Godard (and others) have criticized the film, claiming that, as a director, Truffaut hides behind his alter ego Ferrand, and he interacts only professionally with his cast and crew. Ferrand remains an enigma and we never find out what troubles him as a person, which gives him an aura of superiority, as if he is above the “petty” and “mundane” concerns of his players.

Replete with inside jokes and poignant allusions to other films and filmmakers, “Day for Night” is a richly dense, self-reflexive film that goes way beyond its surface narrative.

The movie had deservedly won the Oscar Award for Best Foreign Language Film, and also garnered a directing nomination on Truffaut (see below).

Oscar Context:

Oscar Nominations: 4

Foreign-Language Film

Director: Francois Truffaut

Supporting Actress: Valentina Cortese

Screenplay (Original): Francois Truffaut, Jean-Louis Richard, Suzanne Schiffman


Oscar Awards: 1

Best Foreign Language Film

The winner of the Best Director Oscar was Coppola for “The Godfather, Part II. Robert Towne received the Original Screenplay Oscar for the noir “Chinatown,” directed by Polanski.

Ingrid Bergman won the Supporting Actress Oscar for Sidney Lumet’s thriller, “Murder on the Orient Express.” In her acceptance speech, she apologized to Cortesa for winning the prize.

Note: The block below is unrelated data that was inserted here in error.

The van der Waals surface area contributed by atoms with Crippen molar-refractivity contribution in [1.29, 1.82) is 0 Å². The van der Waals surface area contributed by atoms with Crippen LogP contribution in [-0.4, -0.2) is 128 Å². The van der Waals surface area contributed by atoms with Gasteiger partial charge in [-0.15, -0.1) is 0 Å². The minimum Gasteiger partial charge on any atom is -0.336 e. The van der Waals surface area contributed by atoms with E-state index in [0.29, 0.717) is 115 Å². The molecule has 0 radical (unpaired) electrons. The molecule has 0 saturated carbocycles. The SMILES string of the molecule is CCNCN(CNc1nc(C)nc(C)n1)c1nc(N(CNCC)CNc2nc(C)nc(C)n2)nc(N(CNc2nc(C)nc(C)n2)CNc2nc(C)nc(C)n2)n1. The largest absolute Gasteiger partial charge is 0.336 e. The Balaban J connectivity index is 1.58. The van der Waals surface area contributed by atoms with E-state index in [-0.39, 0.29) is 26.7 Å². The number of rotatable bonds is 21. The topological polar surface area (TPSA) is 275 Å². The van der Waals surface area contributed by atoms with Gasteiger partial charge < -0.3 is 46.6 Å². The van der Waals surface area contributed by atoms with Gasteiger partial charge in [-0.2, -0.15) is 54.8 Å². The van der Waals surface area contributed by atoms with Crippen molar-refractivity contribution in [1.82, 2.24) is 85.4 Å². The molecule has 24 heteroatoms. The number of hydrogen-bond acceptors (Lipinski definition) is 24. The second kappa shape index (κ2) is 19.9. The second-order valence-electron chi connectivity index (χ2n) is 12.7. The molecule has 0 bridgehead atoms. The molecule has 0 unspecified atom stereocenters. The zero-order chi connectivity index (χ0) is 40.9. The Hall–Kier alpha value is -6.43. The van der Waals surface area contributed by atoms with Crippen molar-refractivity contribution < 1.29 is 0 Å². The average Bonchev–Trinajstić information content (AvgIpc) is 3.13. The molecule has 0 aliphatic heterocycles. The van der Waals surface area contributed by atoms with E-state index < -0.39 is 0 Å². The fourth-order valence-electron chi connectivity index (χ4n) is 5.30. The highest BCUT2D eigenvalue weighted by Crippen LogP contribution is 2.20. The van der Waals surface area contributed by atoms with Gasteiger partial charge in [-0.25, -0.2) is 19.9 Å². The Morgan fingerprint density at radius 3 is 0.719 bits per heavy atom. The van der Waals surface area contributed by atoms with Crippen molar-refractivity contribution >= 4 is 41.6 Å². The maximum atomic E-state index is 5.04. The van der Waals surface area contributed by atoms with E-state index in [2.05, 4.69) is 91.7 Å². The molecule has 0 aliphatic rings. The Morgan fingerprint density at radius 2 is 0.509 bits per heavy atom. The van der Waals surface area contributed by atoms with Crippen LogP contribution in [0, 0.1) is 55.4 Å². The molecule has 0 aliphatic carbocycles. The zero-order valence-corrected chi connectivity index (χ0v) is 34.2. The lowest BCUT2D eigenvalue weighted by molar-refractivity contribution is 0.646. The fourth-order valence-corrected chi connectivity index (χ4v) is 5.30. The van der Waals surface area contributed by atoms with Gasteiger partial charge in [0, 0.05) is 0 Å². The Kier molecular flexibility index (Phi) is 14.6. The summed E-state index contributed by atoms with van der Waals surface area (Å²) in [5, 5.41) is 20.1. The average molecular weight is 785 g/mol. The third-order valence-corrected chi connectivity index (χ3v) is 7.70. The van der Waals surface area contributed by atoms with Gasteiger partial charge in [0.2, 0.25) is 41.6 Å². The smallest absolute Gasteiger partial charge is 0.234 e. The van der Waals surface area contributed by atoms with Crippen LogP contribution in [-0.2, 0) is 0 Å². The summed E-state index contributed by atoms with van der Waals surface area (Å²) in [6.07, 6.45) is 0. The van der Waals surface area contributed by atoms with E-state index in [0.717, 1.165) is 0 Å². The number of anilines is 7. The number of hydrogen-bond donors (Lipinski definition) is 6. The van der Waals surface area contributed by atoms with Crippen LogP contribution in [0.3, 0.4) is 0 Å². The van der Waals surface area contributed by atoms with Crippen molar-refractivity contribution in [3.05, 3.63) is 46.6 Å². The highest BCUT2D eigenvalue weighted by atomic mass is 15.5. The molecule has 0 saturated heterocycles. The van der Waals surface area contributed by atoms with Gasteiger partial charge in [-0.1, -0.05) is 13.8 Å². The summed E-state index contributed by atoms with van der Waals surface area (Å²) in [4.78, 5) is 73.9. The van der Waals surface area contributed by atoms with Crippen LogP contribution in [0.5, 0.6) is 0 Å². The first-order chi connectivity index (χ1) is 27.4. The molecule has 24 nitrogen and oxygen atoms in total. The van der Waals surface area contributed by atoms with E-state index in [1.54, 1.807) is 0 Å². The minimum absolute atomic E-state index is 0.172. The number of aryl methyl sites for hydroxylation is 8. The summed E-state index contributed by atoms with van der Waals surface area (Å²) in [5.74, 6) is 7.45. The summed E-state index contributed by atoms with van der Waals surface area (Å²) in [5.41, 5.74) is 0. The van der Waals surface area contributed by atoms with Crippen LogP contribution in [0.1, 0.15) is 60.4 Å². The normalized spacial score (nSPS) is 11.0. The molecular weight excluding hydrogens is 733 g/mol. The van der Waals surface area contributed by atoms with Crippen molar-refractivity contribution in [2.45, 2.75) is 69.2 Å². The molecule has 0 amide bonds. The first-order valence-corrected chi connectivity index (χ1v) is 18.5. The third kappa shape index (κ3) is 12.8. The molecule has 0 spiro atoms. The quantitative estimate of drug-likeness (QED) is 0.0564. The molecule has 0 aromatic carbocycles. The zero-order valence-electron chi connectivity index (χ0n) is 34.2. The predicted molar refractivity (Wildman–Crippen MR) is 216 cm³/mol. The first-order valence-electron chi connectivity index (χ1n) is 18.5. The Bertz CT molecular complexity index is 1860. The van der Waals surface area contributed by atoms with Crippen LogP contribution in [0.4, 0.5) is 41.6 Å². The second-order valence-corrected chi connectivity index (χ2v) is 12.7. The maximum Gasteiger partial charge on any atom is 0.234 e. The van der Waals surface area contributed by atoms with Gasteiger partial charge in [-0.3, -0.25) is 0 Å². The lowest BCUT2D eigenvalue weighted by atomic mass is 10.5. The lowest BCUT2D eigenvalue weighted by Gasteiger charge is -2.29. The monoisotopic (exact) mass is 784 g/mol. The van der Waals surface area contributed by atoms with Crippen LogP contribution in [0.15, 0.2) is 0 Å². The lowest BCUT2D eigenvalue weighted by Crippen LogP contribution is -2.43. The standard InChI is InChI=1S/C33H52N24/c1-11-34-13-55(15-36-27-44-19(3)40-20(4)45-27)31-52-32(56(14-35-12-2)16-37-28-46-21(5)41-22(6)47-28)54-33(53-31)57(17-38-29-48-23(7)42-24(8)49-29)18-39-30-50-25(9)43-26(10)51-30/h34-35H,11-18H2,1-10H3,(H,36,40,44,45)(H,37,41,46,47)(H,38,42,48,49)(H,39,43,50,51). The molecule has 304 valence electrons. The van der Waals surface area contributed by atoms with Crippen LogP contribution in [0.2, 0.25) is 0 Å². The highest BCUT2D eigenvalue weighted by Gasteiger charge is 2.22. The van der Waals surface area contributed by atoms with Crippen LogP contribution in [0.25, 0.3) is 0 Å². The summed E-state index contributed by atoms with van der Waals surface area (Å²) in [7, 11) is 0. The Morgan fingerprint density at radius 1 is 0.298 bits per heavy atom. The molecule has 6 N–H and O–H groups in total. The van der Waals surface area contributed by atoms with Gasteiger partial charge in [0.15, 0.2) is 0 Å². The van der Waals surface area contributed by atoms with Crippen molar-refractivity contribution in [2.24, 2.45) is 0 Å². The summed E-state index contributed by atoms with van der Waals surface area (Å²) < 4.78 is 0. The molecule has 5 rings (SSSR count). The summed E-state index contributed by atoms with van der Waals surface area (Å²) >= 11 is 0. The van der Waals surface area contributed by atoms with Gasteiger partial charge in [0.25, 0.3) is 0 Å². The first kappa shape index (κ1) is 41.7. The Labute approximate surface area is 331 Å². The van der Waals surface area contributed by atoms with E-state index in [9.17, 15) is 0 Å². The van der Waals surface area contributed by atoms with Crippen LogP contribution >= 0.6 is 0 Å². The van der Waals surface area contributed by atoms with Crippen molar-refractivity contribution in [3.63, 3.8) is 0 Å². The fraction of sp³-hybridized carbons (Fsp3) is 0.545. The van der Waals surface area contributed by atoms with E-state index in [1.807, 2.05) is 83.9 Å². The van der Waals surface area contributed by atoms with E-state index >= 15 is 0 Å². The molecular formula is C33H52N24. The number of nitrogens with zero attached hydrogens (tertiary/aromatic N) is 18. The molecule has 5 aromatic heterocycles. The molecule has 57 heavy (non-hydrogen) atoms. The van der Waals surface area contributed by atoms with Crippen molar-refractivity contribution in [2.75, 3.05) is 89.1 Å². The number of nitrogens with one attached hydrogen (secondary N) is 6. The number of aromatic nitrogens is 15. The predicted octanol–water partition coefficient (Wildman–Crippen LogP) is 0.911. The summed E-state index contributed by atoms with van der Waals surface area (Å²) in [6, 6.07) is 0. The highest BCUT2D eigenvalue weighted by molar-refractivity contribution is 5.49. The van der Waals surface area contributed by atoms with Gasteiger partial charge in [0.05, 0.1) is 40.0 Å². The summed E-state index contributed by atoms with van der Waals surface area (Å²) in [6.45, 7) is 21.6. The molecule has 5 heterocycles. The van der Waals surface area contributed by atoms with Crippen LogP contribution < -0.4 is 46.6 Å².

In 1973, the 18th year of the foreign-language Oscar category, the five nominees were:

Day for Night (France)

The House on Chelouche Street (Israel)

L’Invitation (Switzerland)

The Pedestrian (Federal Republic of Germany)

Turkish Delight (the Netherlands)


Real/Reel Impact

Day for Night is one of two Truffaut films featured on Time magazine’s list of the 100 Best Films of the Century; the other is his striking 1959 debut, The 400 Blows, a seminal film of the French New Wave.

Day for Night is considered to be one of the most charmingly detailed movies about the process of filmmaking.

Nonetheless, Truffaut’s colleague and New Wave co-founder leader Jean-Luc Godard charged Truffaut of making a “dishonest” film, because the scenario failed to include the personal problems of the director himself (played by Truffaut).

Truffaut responded with a letter critical of Godard, after which the two former friends had a major falling out and never met again.

Truffaut died of brain cancer in 1984, at the young age of 52.

The film was screened out of competition at the 1973 Cannes Film Fest (many felt it should have been in the main competition)

Day for Night won the 1974 BAFTA Award for Best Film and the Best Foreign Language Film Oscar.

Vet Italian actress Valentina Cortese was nominated for the Best Supporting Actress Oscar, for playing an aging and alcoholic actress who does not remember her lines and cannot master her exits and entrances, even with huge cue cards. Instead, Ingrid Bergman undeservedly won the kudo for a tiny role in Lumet’s Murder on the Orient Express; Bergman herself was shocked and expressed disappointment with the Academy.

Truffaut earned his first and only nomination for the Best Director Oscar Award.

The film also received awards for Best Director, Best Original Screenplay and Best Supporting Actress for Valentine Cortese from both the New York Film Critics Circle and the more cerebral and prestigious National Society of Film Critics.